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BirdsEye Viewmaking mergers work
Bank M&As have been heating up in the past year, and 2015 promises to be a strong year for acquisitions. Regulatory pressures and costs are major forces behind this trend.
Price Pritchett is an author who puts together very brief but poignant books on numerous topics. His manuscript on making mergers work has many good points in it. You should read the book, but below are some of his most useful observations, along with a few of mine, that I trust will help you improve your acquisition integration process.
Pritchett offers three principles that underline successful mergers, which make great sense to me:
Mergers are an expensive proposition, and often involve optimistic projections that do not materialize. Given the high stakes, focusing on the issues and addressing them in a timely manner makes an enormous difference in the final outcome. Ironically, many acquiring bank executives are simply not aware of problems already present in the acquired bank, as well as the new issues that arise from the merger itself. One should expect problems to occur when two organizations with duplicative infrastructure merge, not to mention the disparate cultures and ways of doing things that get in the way of integration.
Mergers create tremendous angst among staff at all levels, and, most of all, those at the lowest levels who often have the most customer contact. It is unavoidable to encounter a new set of problems emanating from the transaction itself. Executive management's awareness of these issues and willingness to address them are essential to any merger success.
The first problem management at both organization has to address is opening the lines of communication with their staff. Shooting the messenger never works, but is especially dangerous during acquisition integration. Yet it occurs frequently in merger situations, where the messenger ends up either being accused of causing the problem, being a naysayer, or being tasked with fixing the problem they identified and brought to management's attention. In all these cases the messenger will learn never to open their mouth again, thereby leaving management in the dark as friction arises. A winning tactic is rewarding the messenger for disclosing problems and transparently facing up to them.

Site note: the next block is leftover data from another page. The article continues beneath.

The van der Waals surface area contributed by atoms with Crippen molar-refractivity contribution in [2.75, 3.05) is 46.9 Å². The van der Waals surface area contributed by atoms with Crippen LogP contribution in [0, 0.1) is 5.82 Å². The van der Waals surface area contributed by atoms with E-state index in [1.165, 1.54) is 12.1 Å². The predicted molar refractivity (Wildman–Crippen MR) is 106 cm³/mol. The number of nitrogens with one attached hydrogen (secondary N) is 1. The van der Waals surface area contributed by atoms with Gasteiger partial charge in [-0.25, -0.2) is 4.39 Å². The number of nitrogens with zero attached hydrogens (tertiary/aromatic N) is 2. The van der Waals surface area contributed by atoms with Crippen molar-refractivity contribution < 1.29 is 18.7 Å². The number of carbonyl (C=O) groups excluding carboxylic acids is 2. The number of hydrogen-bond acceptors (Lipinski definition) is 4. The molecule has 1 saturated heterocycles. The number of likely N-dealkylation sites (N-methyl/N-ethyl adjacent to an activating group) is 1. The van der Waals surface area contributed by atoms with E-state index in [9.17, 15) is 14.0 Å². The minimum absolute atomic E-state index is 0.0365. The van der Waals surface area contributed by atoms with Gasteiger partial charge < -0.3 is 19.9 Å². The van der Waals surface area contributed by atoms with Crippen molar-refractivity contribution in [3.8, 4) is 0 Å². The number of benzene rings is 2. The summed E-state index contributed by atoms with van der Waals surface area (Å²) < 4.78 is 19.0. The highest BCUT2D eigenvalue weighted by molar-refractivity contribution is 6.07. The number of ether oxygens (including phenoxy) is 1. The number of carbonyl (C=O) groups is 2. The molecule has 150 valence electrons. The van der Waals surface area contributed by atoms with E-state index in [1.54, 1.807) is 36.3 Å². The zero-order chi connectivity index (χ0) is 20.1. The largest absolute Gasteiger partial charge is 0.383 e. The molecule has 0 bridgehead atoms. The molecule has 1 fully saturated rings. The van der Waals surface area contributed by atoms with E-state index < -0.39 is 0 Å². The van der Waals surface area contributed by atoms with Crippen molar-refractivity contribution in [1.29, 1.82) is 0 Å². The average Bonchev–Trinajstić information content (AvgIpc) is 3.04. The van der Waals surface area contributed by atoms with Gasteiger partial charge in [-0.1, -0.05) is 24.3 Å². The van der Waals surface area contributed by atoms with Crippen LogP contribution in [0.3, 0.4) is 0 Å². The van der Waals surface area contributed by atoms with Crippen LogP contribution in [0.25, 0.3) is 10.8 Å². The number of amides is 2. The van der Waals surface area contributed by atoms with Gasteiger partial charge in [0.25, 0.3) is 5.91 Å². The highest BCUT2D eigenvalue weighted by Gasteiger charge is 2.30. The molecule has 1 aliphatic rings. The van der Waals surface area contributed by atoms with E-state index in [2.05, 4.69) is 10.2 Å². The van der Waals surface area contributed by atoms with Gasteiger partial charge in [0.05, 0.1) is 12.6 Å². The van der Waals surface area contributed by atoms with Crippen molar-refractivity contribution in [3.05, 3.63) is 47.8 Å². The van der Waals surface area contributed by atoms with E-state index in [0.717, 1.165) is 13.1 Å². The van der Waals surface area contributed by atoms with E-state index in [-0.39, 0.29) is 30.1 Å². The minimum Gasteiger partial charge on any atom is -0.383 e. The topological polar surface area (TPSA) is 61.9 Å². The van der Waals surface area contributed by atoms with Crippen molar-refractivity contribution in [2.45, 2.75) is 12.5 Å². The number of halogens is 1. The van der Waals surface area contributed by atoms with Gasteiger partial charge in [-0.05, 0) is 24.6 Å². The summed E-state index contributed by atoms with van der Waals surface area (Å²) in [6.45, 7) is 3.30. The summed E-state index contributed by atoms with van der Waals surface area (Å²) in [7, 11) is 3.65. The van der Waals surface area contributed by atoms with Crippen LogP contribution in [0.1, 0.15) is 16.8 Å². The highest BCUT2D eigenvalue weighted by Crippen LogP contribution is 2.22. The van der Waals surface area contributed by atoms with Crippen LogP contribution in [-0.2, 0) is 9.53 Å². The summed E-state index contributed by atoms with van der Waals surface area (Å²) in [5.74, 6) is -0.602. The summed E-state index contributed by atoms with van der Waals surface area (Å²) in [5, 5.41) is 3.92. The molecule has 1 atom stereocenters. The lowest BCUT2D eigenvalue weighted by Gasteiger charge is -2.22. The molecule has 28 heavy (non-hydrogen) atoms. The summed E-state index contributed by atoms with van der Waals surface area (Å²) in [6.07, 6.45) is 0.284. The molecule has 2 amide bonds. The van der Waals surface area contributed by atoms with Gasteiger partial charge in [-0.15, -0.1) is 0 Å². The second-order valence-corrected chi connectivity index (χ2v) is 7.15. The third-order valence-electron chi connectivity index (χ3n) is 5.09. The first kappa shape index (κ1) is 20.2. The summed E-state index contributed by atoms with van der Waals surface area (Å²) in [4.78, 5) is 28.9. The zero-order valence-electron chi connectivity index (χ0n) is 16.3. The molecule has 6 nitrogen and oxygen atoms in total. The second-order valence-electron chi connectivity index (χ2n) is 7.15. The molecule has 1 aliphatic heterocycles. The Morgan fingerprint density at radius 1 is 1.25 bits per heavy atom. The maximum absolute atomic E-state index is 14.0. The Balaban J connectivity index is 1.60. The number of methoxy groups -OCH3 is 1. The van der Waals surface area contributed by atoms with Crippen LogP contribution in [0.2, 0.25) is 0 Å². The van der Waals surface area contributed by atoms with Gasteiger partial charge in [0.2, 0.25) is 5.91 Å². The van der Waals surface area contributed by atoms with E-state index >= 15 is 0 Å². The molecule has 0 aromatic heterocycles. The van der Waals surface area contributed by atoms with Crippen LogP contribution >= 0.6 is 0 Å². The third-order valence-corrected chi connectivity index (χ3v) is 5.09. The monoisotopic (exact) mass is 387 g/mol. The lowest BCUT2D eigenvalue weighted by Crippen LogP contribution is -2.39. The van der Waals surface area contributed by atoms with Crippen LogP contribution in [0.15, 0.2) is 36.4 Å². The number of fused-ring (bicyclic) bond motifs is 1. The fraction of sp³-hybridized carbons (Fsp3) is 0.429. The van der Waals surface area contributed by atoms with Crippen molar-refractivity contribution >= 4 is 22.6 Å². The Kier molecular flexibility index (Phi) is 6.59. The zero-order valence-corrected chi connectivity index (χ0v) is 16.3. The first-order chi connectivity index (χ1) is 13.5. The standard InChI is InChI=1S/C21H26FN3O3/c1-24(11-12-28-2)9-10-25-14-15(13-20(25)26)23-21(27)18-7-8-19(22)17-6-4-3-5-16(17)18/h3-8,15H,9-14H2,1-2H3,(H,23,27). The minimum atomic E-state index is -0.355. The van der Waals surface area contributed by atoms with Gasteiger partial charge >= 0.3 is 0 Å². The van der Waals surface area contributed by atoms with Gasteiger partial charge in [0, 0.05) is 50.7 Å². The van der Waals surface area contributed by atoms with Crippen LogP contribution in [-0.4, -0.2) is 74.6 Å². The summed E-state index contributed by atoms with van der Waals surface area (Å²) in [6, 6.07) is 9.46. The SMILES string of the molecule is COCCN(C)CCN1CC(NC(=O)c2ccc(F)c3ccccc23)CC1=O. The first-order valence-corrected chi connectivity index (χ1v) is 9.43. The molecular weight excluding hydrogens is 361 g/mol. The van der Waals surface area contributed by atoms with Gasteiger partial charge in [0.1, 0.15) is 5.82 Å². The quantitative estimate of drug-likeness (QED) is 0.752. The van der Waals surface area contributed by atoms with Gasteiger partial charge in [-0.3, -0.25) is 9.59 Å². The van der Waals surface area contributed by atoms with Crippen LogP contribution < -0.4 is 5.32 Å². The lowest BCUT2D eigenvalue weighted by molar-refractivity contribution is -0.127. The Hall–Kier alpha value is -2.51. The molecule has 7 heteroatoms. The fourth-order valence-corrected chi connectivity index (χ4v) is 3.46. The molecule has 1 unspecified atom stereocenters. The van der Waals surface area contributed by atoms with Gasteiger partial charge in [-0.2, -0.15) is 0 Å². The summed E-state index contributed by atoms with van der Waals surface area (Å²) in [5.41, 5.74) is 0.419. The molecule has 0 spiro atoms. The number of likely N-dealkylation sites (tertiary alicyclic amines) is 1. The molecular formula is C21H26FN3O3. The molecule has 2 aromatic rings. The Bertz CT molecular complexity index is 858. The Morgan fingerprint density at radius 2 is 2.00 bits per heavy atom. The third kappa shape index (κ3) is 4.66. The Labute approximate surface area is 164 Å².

The second problem is disappointment. Both acquirer and acquired banks violate expectations throughout the process, thereby eroding fragile trust and damaging the common foundation they're working so hard to build. Again this is unavoidable, since a merger communication is like catching a falling knife. Managers do their best to keep their staff informed, but things keep changing. One needs to manage expectations of both teams regarding change. It WILL happen, and it will affect both acquiring and acquired banks. Communications are a chronic problem in organizations in general, and that is never more pronounced than during a merger. There is an easy remedy to this, which isn't always consistent with the corporate culture of either banks: frequent system-wide conference calls run by the CEOs of both entities. Such calls are priceless as they build the elusive and imperative trust that is needed across the newly formed organization. We all learn what's happening together, and directly from the horses' mouths. Executive management shares not only up-to-date news but newly created concerns and other variables which help form a strong bond between them and the team. In fact, some bank CEOs do this regularly as part of their management style, and the staff loves it. These calls should be straightforward, honest and blunt. Folks will appreciate them more that way. Further, explaining reasons for what's happening is critical. People not only want what is going to happen, but why it's going to happen.
Making change happen is never easy. Making it happen slowly isn't going to ease the pain. Well-intentioned acquirers often choose the slow way, believing that it will facilitate integration and acceptance. It doesn't. It merely prolongs the uncertainty and suffering. I believe people can handle change, but can't handle uncertainty. They will find ways to fill information void with fictional data, often expecting the worst in order to prevent future disappointment. Shortening the period of uncertainty is the way to go.